In one model, lawyers are co-located with their clients to ensure closer partnership and greater alignment with the day-to-day business issues. In this model, the lawyers still maintain their reporting relationship to the legal services group to maintain their objectivity. This model leverages technology and information access to ensure knowledge is shared while emphasizing the client-lawyer relationship. In some cases, locations are based on the volume of work (e.g., an asbestos litigation specialist may be located with the business with the greatest amount of work, but still support other businesses as needed). This model is most often used when in-depth knowledge of the business is required for optimal service delivery.

In the second model, lawyers are concentrated at a single location to ensure more efficient and effective transfer of learnings. This model tends to place greater emphasis on leveraging the law staff skill sets. This model is similar to the outside legal counsel model and primarily used when depth of expertise in a given specialty requires greater emphasis than specific business knowledge.

Aligning skill levels to work: Leveraging resources across a broader client base should allow better alignment of resource skills to the service provided

In a shared services environment, where clients have discretion over service costs, it is imperative to assess the level of skills required to deliver services. Solutions adopted by legal shared services practices include increased utilization of paralegal staff and using non-legal staff as appropriate. For example, one company found that prior to shared services implementation each business had their attorney conducting ethics training. The shared services developed an ethics training program and then identified a training professional to deliver the materials at a rate more aligned with the work skill requirements.

Utilization: Not all attorneys will be 100% utilized on a daily, weekly or annual basis

Shared services can bring a significant increase in administrative activities to provide more information the customer; increase client communications develop a greater business focus. Specific plans should be targeted at reducing internal staff meeting time, reporting activities etc. in order to offset the increased administrative activities required under shared services (e.g. timekeeping, business plan). Best practices are targeting for non-managerial attorneys to spend no more than 10% and managerial attorneys no more than 15% of their time on administrative activities. In addition, another challenge is meeting variable customer demand while meeting budget constraints. This most often is achieved by establishing a balance between fixed-cost internal resources and variable cost outside resources.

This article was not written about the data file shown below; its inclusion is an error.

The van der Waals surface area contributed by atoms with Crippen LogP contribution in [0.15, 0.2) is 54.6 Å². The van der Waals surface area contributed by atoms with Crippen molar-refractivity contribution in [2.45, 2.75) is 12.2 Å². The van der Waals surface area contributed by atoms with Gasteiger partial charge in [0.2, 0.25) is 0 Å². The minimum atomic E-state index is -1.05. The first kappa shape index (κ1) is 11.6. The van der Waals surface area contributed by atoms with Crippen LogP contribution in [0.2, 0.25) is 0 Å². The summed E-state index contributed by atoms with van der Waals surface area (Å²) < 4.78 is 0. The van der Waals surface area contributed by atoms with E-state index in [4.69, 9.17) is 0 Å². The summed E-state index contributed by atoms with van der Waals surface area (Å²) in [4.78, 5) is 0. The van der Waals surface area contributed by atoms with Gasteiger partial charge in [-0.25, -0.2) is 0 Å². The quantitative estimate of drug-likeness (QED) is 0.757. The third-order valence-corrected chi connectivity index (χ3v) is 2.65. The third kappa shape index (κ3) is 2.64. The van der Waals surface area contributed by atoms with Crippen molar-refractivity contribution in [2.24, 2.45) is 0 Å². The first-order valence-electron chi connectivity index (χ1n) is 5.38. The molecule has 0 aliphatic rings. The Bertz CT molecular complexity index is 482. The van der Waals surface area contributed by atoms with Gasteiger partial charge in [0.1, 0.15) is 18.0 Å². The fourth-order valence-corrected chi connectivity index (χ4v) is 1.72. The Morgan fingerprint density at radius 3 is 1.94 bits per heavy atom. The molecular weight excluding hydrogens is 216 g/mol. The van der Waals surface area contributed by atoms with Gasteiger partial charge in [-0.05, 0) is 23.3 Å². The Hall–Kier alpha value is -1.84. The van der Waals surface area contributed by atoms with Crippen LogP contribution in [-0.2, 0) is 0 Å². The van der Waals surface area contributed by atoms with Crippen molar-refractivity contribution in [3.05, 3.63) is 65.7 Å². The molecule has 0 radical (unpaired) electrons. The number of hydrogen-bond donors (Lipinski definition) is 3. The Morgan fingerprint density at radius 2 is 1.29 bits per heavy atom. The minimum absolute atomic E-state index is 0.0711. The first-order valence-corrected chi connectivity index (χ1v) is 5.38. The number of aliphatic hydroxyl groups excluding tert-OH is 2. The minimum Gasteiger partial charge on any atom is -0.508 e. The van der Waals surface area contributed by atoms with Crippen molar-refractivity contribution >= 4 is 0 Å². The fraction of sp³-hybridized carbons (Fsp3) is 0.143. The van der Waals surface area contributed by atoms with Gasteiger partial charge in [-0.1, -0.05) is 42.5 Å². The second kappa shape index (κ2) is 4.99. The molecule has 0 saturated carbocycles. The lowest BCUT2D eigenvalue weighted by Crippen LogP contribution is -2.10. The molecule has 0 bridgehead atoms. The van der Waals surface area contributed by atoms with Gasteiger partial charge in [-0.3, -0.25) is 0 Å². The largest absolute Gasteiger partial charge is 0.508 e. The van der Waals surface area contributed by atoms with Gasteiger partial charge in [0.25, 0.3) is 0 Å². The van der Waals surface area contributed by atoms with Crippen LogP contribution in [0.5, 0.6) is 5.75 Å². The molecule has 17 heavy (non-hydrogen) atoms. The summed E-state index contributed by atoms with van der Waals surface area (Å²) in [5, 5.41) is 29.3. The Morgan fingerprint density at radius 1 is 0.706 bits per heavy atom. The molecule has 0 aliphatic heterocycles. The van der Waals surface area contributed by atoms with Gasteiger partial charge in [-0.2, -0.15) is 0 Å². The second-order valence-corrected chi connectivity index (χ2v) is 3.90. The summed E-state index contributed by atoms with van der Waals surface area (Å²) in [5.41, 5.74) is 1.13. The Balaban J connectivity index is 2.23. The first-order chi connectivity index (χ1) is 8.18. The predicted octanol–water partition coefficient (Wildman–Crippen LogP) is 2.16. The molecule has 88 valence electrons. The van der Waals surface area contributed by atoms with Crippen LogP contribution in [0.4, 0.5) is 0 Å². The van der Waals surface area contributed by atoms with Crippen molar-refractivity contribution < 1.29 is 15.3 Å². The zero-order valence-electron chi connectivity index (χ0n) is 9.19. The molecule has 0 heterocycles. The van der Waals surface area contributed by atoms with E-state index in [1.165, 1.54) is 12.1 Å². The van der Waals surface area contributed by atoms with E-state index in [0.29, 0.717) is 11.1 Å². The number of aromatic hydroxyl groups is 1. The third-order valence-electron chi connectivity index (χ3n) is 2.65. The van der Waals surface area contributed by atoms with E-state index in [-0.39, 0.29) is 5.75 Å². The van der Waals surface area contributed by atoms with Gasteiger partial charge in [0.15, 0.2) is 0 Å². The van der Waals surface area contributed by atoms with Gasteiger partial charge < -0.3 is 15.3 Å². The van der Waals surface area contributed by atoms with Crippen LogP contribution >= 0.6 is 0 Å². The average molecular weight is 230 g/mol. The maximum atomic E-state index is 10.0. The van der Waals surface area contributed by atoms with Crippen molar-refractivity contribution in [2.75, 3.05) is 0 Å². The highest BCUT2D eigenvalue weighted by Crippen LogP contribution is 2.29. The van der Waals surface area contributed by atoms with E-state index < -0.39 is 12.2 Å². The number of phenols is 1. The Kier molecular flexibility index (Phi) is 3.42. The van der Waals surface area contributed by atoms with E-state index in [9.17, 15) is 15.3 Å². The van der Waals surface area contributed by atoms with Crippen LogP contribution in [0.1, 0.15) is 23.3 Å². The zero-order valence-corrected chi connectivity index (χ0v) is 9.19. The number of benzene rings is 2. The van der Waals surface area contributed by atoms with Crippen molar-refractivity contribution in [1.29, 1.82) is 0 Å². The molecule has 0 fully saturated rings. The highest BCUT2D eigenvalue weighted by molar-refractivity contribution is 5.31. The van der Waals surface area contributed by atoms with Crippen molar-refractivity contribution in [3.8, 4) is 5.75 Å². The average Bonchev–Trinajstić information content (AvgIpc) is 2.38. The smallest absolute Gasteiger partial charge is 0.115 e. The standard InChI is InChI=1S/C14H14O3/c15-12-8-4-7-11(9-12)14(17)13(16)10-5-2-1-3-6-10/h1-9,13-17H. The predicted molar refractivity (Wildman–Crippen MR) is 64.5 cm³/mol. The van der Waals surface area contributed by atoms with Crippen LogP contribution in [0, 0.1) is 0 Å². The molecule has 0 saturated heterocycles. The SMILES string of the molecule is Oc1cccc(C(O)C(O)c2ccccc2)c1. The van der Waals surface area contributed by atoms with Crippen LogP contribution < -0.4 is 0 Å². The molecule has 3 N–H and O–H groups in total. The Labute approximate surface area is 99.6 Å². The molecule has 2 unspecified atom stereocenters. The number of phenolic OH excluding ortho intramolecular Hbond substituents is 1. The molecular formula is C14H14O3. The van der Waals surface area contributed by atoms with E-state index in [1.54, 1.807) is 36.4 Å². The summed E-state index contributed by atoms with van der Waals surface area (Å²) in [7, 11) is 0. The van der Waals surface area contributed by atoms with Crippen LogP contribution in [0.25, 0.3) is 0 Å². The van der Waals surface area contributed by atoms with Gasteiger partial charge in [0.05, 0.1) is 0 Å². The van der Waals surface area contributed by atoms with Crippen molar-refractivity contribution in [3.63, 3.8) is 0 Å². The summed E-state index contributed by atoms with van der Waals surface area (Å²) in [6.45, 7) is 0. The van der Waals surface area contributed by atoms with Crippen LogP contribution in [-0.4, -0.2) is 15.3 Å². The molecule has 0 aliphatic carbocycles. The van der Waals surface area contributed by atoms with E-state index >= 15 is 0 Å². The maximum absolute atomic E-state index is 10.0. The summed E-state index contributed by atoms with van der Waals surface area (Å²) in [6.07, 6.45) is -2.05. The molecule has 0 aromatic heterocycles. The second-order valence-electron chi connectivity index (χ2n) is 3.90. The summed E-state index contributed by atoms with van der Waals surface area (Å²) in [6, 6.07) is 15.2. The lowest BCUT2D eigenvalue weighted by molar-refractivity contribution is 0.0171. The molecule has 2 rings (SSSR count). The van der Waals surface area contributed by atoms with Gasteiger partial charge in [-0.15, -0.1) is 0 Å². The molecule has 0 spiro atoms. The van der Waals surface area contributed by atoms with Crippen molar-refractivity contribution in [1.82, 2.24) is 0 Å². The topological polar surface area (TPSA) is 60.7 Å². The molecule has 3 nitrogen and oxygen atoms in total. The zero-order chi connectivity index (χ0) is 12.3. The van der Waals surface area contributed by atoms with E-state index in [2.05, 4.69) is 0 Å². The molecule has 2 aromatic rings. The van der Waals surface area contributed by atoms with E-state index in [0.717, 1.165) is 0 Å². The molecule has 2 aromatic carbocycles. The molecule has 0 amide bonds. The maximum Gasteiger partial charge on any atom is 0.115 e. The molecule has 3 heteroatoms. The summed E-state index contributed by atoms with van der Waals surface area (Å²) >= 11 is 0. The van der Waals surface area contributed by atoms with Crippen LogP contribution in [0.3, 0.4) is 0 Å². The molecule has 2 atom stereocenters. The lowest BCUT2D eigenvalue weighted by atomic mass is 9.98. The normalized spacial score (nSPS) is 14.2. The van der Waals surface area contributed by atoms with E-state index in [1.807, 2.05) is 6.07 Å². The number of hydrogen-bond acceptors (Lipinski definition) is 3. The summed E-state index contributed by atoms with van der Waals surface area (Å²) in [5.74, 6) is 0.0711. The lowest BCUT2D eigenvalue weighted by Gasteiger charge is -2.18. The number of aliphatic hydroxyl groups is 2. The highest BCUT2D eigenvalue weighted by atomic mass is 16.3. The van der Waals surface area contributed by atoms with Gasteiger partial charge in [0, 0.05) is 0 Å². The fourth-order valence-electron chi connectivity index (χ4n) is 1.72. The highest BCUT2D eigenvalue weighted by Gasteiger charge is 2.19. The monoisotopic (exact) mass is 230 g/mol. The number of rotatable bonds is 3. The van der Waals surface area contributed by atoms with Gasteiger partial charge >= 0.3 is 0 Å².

Balancing internal and external resources

Outside counsel can serve two purposes: provide additional support during peak demand and/or provide expert depth in specialties not often required.

The level of outside counsel support required is defined based on the nature of work and level of support required. Some common trends have been evolving regarding work internal vs. outside resources.

Internal attorneys typically are used when:

  • Their knowledge of the business gives them a competitive advantage over law firms
  • Knowledge of business needs, objectives and company policies/procedures translates into better prioritization and more efficient service delivery (lack of learning curve)
  • Services are core legal services (e.g., operations counseling, occupational health and safety counseling, liability avoidance/minimization)
  • Services are not core, but of strategic nature (M&A, corporate restructuring)
  • Services are most cost effectively provided internally (e.g., real estate, remediation, finance)
  • Managing outside counsel. Litigation case management should remain internal as law firm incentive can be in conflict with strategies to achieve early resolution

Outside attorneys typically are used when:

  • Services have common requirements that firms can leverage across their client base
  • Unusual or non-recurring work that does not have sufficient volume to justify dedicated staffing
  • Litigation is involved

Legal shared services groups closely manage their outside support in terms of the quantity and type of support acquired. Shared services groups report internal resources at 35% - 50% of total legal spending. This can increase to 50% and higher when viewing total legal less litigation expenses. Leveraging resources across broader client groups has increased their ability to use more cost effective resources such as contract lawyers and temporary paralegals. One former head of a shared services operation reports that they have had great success using contractors from dual income families who want to practice law, but would like to avoid time required in a large firm. These contractors have offices and clients often are unaware that they are a contractor.


Advances in technology provide a broader range of options for providing legal support. Technology can enable improved communications, knowledge sharing and project tracking and management. The following highlight various uses of technology to enable greater leverage of resources: